Tyler Perry’s I Can Do Bad All By Myself
PG-13
Entertainment: +2
Acceptability: +2

Taraji P. Henson, Mary J. Blige, Gladys Knight, Tyler Perry, Adam Rodriguez. Comedy/drama. Written & directed by Tyler Perry.

FILM SYNOPSIS: Based on Tyler Perry’s play, the screen version has to do with Perry’s alter ego, Madea, the quick-mouthed, pistol-packing, zaftig granny, intervening in the lives of three youngsters. She quickly becomes involved in the lives and problems of the youngsters’ grownups.

PREVIEW REVIEW: Mr. Perry does not screen his films for critics. Why should he? They usually find fault with his work, and his built-in fan base is loyal every opening day. But it’s a frustration for me as Mr. Perry is one of the few filmmakers who injects some spirituality into his films. He’s not afraid to show a character pray or show people attending church services. Of course, he never allows such themes to override crude humor, but at least he unapologetically states that we are spiritual as well as mental and physical beings.

While his ban on critics may seem logical (he is very wealthy and attendance is high), still, critiquing films is a part of the movie-releasing mix. Moviemaking is an artistic endeavor; therefore, it must be examined. While few filmmakers pay heed to the reviewer’s insights, these artists owe their audience the right to be informed.

Don’t let studios and moviemakers dictate to you what you will see or not. Wait until the reviews come out so you can get an idea of what the film is about and read the content (the reason for the rating), usually supplied by Christian reviewers. ‘Cause once they have your bucks, they win.

(Flash ahead one week.)

Okay, I’ve seen it. Bombastic and broad, Mr. Perry’s characteristic sameness is still evident. But it is moving at times, funny at others. Alas, occasionally that broadness I mentioned seems forced, with nearly every actor getting his chance to emote as if auditioning for a better movie.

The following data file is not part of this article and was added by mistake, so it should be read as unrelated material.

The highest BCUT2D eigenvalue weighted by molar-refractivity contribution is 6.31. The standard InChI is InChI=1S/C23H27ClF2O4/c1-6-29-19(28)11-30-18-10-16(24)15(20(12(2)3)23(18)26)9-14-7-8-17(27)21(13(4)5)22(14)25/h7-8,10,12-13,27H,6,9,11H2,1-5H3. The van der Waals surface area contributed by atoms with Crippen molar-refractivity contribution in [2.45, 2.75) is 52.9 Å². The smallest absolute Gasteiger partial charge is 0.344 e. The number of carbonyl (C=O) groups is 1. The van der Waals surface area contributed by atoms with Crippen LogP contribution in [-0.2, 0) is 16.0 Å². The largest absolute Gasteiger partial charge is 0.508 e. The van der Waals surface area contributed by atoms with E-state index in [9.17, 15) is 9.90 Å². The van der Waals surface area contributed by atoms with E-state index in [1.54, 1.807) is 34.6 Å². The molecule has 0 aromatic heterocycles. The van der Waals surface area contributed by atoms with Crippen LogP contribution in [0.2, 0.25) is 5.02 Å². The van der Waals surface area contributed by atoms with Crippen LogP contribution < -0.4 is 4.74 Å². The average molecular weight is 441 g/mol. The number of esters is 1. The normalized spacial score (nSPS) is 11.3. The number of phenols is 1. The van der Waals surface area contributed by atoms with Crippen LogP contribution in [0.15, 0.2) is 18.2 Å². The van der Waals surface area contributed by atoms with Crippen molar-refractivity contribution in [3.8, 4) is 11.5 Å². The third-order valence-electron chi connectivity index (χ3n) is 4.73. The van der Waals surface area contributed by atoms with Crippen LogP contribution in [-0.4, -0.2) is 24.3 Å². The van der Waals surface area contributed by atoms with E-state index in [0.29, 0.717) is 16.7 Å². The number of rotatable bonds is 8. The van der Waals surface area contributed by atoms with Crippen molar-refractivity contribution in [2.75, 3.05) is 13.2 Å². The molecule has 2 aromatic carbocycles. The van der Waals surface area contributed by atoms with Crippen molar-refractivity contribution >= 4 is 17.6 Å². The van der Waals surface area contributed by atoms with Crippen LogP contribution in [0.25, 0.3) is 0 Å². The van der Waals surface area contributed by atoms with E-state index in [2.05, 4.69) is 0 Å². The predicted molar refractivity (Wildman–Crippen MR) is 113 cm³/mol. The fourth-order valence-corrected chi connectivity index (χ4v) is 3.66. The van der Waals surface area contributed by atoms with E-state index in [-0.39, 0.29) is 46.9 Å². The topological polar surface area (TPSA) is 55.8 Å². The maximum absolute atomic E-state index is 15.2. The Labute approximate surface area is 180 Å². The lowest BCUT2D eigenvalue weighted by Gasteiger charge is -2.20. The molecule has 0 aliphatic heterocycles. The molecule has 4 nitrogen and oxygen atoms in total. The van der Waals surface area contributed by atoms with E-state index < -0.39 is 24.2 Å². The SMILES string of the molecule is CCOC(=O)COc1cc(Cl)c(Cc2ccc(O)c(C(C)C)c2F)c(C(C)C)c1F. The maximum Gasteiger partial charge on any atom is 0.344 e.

I’m still frustrated. There’s a great filmmaker waiting to be unleashed from the writer/actor/producer/director that hides behind the Madea padding. The thing that always held Jerry Lewis back from greatness was his inability to let others carry some of the burden. Though Charlie Chaplin could put his name under several credits of a movie scroll, only a handful of successive filmmakers could dominate a film solo. And I suspect Chaplin had more help behind the camera than has been given credit.

That said, Jerry Lewis always made money for his studios. So does Tyler Perry. They make movies for their following, not their peers and certainly not for critics. Hard to argue with that.

Preview Reviewer: Phil Boatwright
Distributor: Lionsgate

Summary
Crude Language: Some attitude and some crude behavior.
Obscene Language: Thirty or more expletives (damns and hells), but I caught no harsh language.
Profanity: Oh my God is uttered a few times and I may have caught one use of God’s name followed by a curse, but it was drowned out by background noise.
Violence: Media threatens the children with beatings several times, but while she is a proponent of tough love, she cares for the kids and everyone else; one bad guy makes lewd remarks towards a teen girl and later attempts to rape her before our hero steps in – during this fight, the baddie gets hit with a bat and punched and he deserves it; an electric appliance is thrown into a bathtub, but the victim escapes electrocution. Blood: Blood is seen on the villain’s face after justice is served.
Sexual Intercourse: A woman is having an affair with a married man; it is implied that they are having sex, but we do not see any sexual situations; the villain attempts to rape a teenage girl, but is interrupted by the good guy who dispatches justice with a ball bat.
Nudity: We see a nude male bottom as he jumps out of a bathtub.
Homosexual Conduct: None
Sexually Suggestive Action/Dialog: None
Drug Abuse: Lots of drinking and smoking, but it is presented in a destructive light.
Other: None
Running Time: 113 minutes
Intended Audience: Teens and Older

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